In Part 2 of a two-part Morgan Lewis series for Bloomberg Law on the proposed Stark Law and anti-kickback statute (AKS) rules, Kathleen McDermott, Matt Hogan, and Jacob Harper examine the safe harbors and exceptions aimed at empowering patients to manage their healthcare. Noting that value-based care can only be achieved when patients no longer sit on the sidelines, the authors ask whether the proposed AKS safe harbors are bold enough, and conclude there may be more that the Office of the Inspector General and the Centers for Medicare & Medicaid Services could do.
The Office of the Inspector General and the Centers for Medicare and Medicaid Services recently published a pair of proposed rules aimed at encouraging the adoption of value-based payment and care. In Part 1 of a two-part Morgan Lewis series for Bloomberg Law, Al Shay, Donna Clark, and Banee Pachuca unpack the proposed Stark Law exceptions and anti-kickback statute safe harbors that share similarities but differ in design when it comes to protecting physician compensation arrangements that advance value-based care. Potential challenges presented by the proposed rules with respect to obtaining safe harbor protection, encouraging payor participation, and absorbing downside financial risk are also addressed.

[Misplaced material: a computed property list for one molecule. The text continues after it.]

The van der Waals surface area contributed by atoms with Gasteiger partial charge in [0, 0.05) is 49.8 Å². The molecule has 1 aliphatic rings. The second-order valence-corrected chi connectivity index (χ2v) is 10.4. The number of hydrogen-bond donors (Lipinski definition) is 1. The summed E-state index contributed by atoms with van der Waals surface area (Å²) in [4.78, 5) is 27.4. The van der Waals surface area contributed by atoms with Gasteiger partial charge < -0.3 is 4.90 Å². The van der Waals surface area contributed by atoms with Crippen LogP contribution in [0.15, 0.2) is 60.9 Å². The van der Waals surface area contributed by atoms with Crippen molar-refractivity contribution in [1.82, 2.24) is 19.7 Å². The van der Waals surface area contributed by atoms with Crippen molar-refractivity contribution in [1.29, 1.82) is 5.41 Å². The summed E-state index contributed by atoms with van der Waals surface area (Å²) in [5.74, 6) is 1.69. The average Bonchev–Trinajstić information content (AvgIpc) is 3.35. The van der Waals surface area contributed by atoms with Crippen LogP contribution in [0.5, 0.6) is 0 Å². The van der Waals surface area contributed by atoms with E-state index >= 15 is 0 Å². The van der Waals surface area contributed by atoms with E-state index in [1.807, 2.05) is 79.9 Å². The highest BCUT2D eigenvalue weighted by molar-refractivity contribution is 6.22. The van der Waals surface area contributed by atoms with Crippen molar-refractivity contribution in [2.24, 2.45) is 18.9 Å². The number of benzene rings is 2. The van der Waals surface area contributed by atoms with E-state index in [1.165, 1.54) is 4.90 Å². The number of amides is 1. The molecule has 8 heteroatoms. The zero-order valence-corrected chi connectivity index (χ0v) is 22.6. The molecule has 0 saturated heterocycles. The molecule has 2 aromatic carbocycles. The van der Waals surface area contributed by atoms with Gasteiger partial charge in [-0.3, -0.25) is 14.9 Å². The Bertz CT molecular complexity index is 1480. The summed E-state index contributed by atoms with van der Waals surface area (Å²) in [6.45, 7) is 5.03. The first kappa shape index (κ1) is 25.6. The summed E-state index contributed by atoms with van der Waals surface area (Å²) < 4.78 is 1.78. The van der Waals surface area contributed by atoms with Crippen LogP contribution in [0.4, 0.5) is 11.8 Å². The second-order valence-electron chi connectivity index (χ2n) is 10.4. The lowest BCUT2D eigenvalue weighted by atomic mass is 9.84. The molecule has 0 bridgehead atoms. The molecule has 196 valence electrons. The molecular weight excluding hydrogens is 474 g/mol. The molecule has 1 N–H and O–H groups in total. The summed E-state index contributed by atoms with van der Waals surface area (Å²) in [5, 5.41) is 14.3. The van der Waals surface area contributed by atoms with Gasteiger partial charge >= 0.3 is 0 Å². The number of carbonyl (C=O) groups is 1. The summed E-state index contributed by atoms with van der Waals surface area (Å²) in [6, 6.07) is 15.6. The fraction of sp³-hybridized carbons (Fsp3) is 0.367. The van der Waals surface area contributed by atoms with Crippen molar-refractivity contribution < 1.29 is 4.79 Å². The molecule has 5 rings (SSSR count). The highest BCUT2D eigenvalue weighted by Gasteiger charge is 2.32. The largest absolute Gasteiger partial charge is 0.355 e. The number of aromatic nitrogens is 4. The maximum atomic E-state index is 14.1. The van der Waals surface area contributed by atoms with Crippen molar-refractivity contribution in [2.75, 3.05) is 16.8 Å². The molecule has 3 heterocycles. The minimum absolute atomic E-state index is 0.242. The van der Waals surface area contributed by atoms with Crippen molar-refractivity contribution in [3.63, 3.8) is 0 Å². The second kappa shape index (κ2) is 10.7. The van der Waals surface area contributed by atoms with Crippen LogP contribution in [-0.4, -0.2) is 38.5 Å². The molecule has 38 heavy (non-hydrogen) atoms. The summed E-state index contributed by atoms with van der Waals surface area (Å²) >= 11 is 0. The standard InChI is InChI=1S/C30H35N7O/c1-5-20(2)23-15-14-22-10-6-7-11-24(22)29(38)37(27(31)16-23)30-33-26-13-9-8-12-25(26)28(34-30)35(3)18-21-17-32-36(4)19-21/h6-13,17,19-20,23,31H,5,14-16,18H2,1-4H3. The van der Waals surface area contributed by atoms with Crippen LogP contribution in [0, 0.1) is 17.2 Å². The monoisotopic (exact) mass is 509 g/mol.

Emerging as an industry disrupter, the Office of Inspector General for the US Department of Health and Human Services (OIG) has waded knee-deep into health policy and economics in proposing dramatic changes to the anti-kickback discount safe harbor protection. Its latest move targets certain industry sectors, proposing to remove their protection from administrative and criminal prosecution in connection with rebates and price reductions for prescription drugs.
Under the proposed rule issued February 6, the OIG proposes to amend the language of the existing discount safe harbor to no longer protect price reductions from prescription drug manufacturers to sponsors, MA plans, or Medicaid managed care organizations (MCOs), or to pharmacy benefit managers (PBMs) under contract with those entities, in connection with the sale or purchase of prescription drugs (unless the price reduction is otherwise required by law). The proposal is elegant and simply excludes from the definition of a “discount” price reductions or other remuneration paid from a drug manufacturer to sponsors and MA plans, Medicaid MCOs, and PBMs. If a price reduction is not a discount, it is not excepted or protected and can be subject to enforcement. No other health industry sector is apparently targeted for this administrative rule change.